Students at fake university created by ICE can sue US, court rules



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Students who enrolled in a fake university set up by Immigration and Customs Enforcement (ICE) as part of a sting operation can sue the U.S., an appeals court ruled last week.

The ruling by a three-judge panel of the Federal Circuit Court of Appeals reversed a lower court decision that dismissed a complaint against the U.S. by an Indian student named Ravi Teja Tiyagurra.

The University of Farmington was created by ICE in 2015 in Michigan with the aim of exposing student visa fraud. The operation was publicly revealed when eight people were indicted for visa fraud and “harboring aliens for profit” in 2019.

According to the appeals court ruling, Ravi said in his 2021 complaint that he was unaware the apparent university was not a real school and paid thousands of dollars to enroll as a student. He alleged that he had “entered into a contract” with the University of Farmington for education services and that the university “had breached that contract, and the contract’s implied covenant of good faith and fair dealing,” per the decision.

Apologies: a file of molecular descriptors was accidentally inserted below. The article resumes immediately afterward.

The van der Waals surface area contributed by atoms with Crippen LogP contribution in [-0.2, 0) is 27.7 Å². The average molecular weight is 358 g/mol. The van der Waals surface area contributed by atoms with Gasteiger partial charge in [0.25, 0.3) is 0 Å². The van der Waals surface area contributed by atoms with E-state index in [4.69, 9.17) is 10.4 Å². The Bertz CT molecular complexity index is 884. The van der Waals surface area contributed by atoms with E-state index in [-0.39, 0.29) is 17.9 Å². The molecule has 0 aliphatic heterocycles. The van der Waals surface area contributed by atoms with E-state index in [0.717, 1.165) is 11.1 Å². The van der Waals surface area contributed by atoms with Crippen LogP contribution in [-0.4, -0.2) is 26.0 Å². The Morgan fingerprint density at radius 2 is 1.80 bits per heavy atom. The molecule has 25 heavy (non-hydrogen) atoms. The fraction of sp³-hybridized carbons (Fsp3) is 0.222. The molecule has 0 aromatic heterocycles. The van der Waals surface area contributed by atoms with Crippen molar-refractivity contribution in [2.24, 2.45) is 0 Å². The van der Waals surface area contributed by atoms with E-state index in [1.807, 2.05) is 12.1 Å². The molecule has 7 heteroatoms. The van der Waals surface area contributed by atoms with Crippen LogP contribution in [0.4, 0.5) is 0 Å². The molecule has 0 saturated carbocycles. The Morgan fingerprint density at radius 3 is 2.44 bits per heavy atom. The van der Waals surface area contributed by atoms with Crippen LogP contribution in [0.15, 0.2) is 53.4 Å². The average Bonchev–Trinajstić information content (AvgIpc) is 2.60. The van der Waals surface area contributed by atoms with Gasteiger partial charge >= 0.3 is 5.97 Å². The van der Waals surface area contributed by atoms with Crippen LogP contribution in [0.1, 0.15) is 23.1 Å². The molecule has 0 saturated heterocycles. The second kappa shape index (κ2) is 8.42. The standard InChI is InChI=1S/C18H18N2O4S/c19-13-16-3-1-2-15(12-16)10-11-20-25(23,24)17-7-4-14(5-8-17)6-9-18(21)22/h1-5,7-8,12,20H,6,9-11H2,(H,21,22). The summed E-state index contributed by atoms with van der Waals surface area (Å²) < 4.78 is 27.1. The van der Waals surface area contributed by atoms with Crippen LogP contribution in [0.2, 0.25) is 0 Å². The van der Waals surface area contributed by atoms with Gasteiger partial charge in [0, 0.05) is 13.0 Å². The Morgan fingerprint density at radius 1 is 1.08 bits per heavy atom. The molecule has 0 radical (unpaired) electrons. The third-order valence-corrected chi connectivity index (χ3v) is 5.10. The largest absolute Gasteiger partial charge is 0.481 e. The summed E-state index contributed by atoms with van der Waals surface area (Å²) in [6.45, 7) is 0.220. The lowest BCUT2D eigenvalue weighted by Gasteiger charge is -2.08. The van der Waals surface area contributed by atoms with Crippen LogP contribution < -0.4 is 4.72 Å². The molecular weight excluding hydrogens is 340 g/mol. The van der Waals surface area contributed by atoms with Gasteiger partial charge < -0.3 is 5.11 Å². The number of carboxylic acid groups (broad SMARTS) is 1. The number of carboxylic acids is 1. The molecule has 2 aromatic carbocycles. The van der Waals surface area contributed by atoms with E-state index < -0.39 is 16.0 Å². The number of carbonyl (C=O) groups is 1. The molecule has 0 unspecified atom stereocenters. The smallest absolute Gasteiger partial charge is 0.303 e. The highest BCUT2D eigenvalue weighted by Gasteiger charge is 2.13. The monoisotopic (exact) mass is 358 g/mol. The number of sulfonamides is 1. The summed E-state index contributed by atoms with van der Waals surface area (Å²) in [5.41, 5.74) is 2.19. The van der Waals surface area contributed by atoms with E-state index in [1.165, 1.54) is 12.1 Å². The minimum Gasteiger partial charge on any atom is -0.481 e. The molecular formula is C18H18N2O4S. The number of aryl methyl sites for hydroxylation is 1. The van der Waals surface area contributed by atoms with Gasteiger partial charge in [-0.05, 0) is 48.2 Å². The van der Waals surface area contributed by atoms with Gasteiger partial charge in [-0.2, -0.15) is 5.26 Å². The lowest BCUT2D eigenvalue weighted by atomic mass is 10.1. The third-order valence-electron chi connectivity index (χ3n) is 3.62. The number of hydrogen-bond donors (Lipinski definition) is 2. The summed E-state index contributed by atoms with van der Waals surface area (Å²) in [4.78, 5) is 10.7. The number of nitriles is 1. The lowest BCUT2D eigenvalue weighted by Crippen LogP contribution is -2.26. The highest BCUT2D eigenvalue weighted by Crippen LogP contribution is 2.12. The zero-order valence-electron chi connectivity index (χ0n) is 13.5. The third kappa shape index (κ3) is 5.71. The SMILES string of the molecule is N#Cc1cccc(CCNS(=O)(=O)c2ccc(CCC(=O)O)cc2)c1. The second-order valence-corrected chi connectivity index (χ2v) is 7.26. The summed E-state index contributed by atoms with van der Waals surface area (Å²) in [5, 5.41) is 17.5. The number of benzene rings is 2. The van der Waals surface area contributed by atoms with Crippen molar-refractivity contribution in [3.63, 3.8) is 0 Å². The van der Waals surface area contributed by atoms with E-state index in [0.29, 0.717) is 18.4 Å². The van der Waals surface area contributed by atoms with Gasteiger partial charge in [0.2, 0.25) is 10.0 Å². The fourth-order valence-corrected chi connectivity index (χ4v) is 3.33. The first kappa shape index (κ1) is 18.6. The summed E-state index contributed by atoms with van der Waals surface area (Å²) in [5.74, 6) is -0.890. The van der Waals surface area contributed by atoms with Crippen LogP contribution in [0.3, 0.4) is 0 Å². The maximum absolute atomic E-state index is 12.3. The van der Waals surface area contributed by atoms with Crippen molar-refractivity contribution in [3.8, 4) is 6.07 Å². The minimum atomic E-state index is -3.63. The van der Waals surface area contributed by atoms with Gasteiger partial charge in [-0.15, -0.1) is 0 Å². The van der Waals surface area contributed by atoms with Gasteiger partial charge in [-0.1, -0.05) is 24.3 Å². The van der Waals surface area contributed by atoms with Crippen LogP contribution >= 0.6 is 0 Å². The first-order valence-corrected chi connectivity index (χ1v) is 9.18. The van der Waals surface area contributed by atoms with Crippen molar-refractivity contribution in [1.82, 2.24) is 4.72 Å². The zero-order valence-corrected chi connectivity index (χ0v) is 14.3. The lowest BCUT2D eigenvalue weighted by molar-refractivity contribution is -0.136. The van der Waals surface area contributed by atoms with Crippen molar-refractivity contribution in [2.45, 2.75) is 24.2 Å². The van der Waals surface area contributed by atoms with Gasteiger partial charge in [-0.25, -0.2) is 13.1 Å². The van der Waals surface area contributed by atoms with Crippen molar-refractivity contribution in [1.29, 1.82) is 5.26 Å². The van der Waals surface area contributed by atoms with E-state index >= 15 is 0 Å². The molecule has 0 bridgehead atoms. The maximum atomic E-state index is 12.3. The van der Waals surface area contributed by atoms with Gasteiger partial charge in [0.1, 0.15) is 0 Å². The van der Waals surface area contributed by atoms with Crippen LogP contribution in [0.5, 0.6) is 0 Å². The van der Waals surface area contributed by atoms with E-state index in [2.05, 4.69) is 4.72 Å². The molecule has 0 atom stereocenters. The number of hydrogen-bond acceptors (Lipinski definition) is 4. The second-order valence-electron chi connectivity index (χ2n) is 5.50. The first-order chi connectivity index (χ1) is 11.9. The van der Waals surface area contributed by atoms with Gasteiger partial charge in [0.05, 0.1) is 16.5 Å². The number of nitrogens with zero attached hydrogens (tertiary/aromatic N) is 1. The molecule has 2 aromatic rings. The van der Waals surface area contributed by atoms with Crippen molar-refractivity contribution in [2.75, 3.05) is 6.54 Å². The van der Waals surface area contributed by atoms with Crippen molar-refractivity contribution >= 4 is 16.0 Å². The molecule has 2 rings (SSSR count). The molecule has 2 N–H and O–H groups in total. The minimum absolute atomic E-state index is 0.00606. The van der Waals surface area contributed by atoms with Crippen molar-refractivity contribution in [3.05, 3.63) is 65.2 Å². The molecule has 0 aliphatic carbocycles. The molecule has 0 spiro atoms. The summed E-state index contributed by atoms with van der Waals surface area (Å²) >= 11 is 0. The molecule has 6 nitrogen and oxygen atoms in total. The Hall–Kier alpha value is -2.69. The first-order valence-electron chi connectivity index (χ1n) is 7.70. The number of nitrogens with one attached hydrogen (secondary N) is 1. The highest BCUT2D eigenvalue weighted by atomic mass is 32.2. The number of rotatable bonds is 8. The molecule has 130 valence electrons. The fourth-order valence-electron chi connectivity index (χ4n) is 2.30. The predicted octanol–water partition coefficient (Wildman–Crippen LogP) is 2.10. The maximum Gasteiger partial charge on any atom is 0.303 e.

“The government’s operation eventually came to light, but the government neither provided the paid-for education nor gave Mr. Ravi his money back,” the judges wrote in the ruling.

“The University of Farmington students and their legal team are ecstatic that the Court of Appeals for the Federal Circuit has ruled to allow the 600 students unjustly targeted by this fake ICE university to have their day in court,” Anna Nathanson, an attorney for Ravi, said in a press release last Friday. 

The Hill has reached out to ICE, the Department of Homeland Security and the Department of Justice.



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